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Clinical Practice and Epidemiology in Mental Health

, 3:11

First Online: 23 July 2007Received: 30 November 2006Accepted: 23 July 2007


BackgroundThe Sense of Competence Questionnaire SCQ was originally developed for informal caregivers of patients with diagnosed dementia. In order to study the validity and usefulness of the SCQ when applied to informal caregivers of older adults with dementia symptoms i.e. cognitive impairment, pre-diagnostic dementia or dementia in its early stages, we investigated the construct validity, feasibility, subscales, homogeneity, and floor and ceiling effects in this new target population.

MethodsA psychometric evaluation was performed among 99 informal caregivers. To investigate construct validity, hypotheses were tested, concerning the association between sense of competence and burden, mental quality of life, depressive symptoms, and mastery. To investigate feasibility, response rate and the proportion of missing data were explored for each item. An exploratory principal component analysis was used to investigate whether the SCQ comprises the three subscales established in previous studies. Homogeneity was assessed for each subscale with Cronbach-s α and item-total correlations. Floor and ceiling effects were explored.

ResultsMost hypotheses on construct validity were rejected. Only the subscale -consequences of involvement in care- was found to be partly valid. Feasibility: 93 out of 99 persons completed the SCQ. The proportion of unanswered items per item ranged from 0 – 3%. Subscales: the SCQ comprises the three expected subscales. Homogeneity: Cronbach-s alpha and item-total correlations of the three subscales were satisfactory. A ceiling effect occurred on the subscale -satisfaction with the care recipient-.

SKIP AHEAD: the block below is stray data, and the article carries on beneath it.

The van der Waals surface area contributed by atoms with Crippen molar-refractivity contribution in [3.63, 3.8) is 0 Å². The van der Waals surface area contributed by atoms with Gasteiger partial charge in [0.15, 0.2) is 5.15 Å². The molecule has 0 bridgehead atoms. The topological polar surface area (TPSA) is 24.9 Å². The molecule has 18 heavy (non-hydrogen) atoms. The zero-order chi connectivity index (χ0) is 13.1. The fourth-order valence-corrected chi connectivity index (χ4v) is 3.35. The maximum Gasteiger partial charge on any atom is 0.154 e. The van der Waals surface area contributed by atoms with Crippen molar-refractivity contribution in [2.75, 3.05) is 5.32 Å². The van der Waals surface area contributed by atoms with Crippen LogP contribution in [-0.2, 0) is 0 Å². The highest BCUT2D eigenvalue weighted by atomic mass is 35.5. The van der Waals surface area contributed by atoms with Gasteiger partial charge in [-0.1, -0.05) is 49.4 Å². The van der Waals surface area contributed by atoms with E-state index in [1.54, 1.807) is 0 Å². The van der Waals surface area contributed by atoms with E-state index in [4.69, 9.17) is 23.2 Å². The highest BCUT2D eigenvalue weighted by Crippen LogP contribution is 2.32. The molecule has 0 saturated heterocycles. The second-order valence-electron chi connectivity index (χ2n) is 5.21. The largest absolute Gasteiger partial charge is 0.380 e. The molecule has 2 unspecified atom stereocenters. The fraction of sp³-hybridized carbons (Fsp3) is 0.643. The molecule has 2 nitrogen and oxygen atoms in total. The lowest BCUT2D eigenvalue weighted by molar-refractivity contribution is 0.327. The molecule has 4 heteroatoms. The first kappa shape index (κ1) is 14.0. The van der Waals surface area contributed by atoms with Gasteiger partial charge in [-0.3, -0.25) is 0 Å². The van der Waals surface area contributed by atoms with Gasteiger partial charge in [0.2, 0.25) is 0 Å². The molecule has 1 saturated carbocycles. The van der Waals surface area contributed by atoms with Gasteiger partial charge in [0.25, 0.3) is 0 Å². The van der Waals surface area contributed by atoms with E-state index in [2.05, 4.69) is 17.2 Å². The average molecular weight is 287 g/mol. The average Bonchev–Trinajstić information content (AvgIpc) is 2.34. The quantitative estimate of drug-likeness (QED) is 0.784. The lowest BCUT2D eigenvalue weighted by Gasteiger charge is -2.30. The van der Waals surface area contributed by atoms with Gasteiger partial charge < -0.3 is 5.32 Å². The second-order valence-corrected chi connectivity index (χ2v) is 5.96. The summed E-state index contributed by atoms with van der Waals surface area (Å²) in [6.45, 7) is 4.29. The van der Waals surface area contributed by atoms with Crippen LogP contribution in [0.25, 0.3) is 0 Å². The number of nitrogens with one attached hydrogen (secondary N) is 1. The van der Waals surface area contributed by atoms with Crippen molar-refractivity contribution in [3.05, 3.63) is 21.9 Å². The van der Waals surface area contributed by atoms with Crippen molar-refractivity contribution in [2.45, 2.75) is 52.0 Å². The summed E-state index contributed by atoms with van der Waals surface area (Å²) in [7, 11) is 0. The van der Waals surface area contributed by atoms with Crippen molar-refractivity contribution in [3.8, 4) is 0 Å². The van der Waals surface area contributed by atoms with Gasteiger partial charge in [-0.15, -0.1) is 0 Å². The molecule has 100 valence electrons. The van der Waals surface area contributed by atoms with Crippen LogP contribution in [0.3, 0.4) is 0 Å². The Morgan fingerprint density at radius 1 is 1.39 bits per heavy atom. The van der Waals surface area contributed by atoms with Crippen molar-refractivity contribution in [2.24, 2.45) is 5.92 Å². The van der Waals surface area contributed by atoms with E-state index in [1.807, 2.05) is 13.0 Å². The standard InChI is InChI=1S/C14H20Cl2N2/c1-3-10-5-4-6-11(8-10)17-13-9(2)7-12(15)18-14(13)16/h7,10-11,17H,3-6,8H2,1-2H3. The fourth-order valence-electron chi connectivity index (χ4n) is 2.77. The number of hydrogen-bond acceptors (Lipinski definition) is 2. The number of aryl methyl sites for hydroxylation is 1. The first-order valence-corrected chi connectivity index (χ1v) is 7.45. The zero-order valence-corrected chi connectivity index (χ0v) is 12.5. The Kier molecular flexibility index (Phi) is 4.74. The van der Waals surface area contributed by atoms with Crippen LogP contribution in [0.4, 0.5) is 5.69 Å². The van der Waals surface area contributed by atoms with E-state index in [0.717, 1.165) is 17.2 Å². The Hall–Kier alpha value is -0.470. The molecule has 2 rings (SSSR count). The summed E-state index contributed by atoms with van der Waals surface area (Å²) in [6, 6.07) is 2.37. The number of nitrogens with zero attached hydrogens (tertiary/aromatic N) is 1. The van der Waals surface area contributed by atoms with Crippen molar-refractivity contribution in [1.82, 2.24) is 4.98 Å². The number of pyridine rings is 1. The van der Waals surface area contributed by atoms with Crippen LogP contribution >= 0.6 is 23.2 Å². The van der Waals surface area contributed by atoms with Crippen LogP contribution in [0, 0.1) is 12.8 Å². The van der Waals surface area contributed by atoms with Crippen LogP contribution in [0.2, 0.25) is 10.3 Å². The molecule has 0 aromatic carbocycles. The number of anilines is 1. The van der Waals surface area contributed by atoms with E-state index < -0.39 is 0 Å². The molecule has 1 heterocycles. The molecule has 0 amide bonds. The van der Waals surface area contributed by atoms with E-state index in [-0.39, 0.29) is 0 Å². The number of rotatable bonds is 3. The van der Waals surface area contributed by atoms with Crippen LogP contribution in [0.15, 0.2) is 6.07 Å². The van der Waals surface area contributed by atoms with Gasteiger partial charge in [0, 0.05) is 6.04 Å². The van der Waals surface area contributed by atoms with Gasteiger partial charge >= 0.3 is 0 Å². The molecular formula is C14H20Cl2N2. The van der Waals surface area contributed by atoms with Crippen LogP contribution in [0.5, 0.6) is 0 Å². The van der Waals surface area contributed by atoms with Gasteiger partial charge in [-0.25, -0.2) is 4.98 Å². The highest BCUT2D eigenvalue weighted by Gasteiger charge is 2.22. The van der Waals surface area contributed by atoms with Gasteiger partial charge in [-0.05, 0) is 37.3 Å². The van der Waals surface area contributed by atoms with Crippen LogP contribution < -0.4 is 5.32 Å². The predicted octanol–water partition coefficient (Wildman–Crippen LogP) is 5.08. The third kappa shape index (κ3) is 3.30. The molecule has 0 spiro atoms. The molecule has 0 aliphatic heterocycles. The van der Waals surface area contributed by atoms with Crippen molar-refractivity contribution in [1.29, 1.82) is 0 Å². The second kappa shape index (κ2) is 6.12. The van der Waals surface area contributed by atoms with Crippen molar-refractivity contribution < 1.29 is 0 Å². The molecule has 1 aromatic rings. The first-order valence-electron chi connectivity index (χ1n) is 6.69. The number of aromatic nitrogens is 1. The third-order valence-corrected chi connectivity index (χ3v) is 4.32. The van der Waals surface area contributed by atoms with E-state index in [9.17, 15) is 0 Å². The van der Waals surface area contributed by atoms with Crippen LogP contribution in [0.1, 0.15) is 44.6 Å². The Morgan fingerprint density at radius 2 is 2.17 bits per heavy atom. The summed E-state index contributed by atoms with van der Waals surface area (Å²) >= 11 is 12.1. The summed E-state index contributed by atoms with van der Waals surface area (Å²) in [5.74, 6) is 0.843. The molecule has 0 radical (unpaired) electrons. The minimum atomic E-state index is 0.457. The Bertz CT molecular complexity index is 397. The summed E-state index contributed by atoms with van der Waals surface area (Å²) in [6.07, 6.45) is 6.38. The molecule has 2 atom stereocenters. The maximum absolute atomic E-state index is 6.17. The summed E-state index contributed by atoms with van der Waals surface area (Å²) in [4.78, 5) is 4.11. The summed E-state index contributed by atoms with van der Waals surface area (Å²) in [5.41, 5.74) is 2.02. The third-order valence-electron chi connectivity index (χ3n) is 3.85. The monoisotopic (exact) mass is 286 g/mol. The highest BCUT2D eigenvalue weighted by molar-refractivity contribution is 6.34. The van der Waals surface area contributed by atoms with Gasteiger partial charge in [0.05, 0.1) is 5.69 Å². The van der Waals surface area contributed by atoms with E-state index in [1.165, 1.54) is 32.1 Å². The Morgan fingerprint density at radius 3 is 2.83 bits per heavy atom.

ConclusionThe three subscales of the SCQ showed good homogeneity and feasibility, but their validity is insufficient: only the subscale -consequences of involvement- was found to be partly valid. The two other subscales might not be relevant yet for the new target population, since many of the items on these scales refer to problem behaviour and problematic interactions. Our message to clinicians is not to use these subscales.

Electronic supplementary materialThe online version of this article doi:10.1186-1745-0179-3-11 contains supplementary material, which is available to authorized users.

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Author: Aaltje PD Jansen - Hein PJ van Hout - Harm WJ van Marwijk - Giel Nijpels - Chad Gundy - Myrra JFJ Vernooij-Dassen - Henr



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